Microsoft working to fix Outlook encryption flaw
The company said it will be finding a solution to the iOS and Android bugs causing corporate data policies to be ignored
Microsoft is developing a solution to an encryption flaw in the Outlook Android and iOS apps that cause some devices to ignore IT department passwords and policies, including encryption.
The company said additional features will be rolled out in the next few months to heighten security for corporate IT departments, including the addition of PIN lock and new Exchange ActiveSync policies.
Dirk Sigurdson, director of engineering at Rapid 7's Mobilisafe uncovered the flaw, and demonstrated how encryption policies are being ignored on some mobile devices.
Sigurdson explained in a blog: "[With Outlook for Android and iOS] any ActiveSync policy defined on the server is completely ignored. Your company can define a sophisticated passcode or encryption policy that will have absolutely no impact on devices if this new email client is used by your employees. There are other potential security issues with Outlook as well, but this one I think is the most egregious.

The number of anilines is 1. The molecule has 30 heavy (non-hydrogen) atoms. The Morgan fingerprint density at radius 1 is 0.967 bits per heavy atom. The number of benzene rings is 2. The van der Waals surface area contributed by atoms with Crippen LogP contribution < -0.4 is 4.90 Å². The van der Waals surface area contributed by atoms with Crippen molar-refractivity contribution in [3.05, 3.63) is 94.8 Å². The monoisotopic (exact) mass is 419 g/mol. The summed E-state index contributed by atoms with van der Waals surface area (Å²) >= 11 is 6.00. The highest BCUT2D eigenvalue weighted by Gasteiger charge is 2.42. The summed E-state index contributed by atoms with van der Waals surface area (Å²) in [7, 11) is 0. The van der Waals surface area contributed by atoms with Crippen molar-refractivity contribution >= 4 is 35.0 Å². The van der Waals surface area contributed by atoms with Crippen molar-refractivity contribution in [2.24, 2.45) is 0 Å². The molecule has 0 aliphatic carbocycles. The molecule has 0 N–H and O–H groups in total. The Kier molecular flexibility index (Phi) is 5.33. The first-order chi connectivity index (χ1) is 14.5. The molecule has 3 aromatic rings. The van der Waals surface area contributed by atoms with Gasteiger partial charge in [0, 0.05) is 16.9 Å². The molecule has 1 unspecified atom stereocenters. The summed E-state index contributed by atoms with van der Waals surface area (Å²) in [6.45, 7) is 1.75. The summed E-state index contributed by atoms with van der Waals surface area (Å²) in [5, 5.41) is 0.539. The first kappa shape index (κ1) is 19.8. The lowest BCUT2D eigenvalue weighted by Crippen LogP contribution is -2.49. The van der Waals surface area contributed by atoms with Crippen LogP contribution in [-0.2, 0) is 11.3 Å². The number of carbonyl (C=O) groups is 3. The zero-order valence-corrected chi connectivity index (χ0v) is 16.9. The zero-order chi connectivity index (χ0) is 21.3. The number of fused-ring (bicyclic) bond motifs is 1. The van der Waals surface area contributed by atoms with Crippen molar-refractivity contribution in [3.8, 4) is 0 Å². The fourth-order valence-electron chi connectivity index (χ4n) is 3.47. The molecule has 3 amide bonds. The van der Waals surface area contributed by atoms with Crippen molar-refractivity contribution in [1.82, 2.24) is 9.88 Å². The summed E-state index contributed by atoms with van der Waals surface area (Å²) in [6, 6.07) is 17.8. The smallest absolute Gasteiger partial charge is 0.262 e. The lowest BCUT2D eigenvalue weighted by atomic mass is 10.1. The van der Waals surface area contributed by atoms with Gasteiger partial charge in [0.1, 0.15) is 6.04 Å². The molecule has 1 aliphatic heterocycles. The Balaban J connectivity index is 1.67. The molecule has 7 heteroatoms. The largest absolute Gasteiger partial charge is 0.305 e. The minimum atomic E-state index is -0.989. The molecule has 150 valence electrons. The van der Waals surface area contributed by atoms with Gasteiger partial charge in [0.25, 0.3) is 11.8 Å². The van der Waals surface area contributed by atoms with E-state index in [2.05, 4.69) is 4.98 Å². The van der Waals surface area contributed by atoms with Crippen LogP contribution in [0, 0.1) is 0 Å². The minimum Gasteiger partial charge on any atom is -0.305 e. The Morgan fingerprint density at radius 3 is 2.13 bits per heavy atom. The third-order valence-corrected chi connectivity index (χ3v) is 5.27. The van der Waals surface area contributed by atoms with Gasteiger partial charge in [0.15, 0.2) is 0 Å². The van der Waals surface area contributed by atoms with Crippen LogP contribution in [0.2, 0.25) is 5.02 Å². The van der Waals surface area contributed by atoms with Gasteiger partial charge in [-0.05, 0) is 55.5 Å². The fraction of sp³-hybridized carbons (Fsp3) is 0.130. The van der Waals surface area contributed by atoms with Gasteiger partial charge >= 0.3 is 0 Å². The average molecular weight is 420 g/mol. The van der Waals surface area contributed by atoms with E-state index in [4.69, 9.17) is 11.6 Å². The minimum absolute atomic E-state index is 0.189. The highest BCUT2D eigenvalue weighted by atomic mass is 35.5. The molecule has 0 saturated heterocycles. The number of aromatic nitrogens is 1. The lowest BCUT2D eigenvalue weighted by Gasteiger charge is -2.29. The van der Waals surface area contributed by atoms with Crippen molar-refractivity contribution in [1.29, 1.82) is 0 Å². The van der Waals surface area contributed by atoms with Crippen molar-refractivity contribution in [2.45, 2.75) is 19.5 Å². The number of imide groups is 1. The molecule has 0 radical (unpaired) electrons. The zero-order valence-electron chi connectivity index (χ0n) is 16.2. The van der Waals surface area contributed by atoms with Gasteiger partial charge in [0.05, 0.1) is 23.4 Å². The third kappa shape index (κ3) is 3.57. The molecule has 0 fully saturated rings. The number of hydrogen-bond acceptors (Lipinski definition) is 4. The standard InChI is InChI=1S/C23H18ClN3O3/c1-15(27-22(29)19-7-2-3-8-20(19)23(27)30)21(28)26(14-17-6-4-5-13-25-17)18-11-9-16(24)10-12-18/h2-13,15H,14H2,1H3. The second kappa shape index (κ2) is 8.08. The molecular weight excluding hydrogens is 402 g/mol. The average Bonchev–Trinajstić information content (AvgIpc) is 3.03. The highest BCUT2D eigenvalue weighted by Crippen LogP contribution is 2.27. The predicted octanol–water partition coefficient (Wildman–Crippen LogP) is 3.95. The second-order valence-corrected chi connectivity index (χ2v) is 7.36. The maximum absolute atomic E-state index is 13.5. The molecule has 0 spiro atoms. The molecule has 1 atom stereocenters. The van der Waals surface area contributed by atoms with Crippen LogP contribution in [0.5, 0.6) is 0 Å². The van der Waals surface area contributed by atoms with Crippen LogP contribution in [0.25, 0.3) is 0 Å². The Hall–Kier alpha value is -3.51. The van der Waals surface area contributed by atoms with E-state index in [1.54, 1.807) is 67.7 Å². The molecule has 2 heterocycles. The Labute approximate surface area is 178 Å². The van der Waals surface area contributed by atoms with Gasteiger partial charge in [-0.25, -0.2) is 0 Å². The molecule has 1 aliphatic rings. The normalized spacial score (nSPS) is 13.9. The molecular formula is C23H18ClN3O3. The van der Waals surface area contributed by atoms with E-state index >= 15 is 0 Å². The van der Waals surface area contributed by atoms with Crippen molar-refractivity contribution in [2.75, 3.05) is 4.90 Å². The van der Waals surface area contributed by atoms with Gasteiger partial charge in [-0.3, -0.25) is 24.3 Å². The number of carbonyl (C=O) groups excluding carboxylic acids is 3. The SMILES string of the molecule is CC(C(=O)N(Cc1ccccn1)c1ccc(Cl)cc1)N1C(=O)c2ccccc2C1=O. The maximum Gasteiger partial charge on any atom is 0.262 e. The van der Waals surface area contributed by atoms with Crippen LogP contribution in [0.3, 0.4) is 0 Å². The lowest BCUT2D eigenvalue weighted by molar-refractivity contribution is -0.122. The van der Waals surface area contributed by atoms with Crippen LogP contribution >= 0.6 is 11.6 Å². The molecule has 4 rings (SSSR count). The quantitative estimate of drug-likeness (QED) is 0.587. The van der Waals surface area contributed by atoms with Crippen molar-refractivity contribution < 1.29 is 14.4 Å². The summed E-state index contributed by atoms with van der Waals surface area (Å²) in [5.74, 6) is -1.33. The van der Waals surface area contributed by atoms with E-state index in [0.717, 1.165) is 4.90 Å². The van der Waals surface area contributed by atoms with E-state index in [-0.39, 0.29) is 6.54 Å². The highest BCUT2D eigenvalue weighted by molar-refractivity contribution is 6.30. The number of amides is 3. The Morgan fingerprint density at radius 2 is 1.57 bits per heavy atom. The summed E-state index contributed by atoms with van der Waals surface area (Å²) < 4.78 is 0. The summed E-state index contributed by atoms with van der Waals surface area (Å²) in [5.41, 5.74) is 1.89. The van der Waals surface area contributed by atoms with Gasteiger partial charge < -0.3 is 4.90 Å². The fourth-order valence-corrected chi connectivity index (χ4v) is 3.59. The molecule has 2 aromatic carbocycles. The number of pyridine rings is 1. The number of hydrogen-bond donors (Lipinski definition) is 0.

"If your organisation is dependent on ActiveSync policies in anyway you should immediately block ActiveSync access to Outlook for iOS and Android," he advised.
Another security blogger, Rene Winkelmeyer, warned of a number of other corporate security flaws in the Outlook apps when they were first released in January. He explained that Microsoft allows users to share corporate mail attachments with personal accounts, share ActiveSync IDs across a single user's devices and shares these credentials with Microsoft.
"The only advice I can give you at this stage is: block the app from accessing your companies [sic] mail servers. And inform your users that they shouldn't use the app," he explained.
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